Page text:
Tax Liens have a devastating effect on taxpayer’s lives, so why would the IRS continue to impose them? The answer is simple; the IRS will continue to impose Tax Liens because they have a high rate of effectiveness. As long as Liens are being filed, taxpayers will be strained into paying their Tax Debt!
Once a Lien is filed your credit rating will be harmed and it will be nearly impossible to buy a house, buy a car, get a new credit card, or even sign a lease. Consequently, it is very important to work to resolve your tax debt before a Lien is filed against you.
Tax Liens Defined
Basically, Tax Liens give the IRS legal claim to your property as security or payment for your tax debt. When the IRS files notice of the tax lien, creditors are publicly notified that the IRS has a legal claim against your property. This includes:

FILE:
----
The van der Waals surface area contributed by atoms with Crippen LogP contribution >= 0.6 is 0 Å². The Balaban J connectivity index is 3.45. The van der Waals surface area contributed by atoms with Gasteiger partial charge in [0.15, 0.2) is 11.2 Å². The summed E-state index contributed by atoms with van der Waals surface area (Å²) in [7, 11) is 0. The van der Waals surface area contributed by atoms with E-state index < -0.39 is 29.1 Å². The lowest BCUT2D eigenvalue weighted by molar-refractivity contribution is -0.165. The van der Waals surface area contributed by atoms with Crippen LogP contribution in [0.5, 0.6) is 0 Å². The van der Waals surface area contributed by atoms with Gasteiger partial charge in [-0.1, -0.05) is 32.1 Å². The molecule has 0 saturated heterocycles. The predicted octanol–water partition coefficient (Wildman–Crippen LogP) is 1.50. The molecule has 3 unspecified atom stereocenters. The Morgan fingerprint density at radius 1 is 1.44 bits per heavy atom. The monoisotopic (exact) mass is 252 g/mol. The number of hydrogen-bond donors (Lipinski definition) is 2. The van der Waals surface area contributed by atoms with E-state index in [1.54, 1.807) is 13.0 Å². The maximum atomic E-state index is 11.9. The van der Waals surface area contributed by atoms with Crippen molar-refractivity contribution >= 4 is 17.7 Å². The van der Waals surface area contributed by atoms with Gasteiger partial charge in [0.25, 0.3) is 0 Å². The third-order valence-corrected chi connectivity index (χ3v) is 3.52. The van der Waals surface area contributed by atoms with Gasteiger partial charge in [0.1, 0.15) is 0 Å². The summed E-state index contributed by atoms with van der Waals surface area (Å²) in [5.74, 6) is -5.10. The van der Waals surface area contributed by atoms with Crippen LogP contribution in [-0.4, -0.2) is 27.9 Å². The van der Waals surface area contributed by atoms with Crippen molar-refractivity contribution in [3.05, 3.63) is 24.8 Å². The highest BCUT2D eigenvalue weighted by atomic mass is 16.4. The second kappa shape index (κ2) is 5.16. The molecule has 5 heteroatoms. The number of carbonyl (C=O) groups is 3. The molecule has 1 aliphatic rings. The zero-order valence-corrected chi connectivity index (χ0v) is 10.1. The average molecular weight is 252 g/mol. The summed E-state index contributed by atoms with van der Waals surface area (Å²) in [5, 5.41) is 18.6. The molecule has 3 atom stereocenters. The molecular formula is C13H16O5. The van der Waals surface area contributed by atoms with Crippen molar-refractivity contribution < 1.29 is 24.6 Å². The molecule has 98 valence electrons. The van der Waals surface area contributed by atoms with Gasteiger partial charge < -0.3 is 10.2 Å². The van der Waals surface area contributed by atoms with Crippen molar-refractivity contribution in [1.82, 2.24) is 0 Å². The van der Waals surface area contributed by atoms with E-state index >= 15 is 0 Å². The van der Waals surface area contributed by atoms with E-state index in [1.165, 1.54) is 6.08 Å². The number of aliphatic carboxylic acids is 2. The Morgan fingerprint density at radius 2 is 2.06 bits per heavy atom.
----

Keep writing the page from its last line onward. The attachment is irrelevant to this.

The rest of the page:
- Property acquired after the tax lien is filed
- Accounts receivable
- House, Car, or Real Estate
The IRS cannot file A Notice of Federal Tax Lien unless they first:
- Assess the Tax Liability
- Send a “Notice of Demand for Payment”
If you neglect or refuse to pay the Tax Debt within 10 days after your received notification, the IRS will create the Tax Lien for the amount of Tax Debt owed.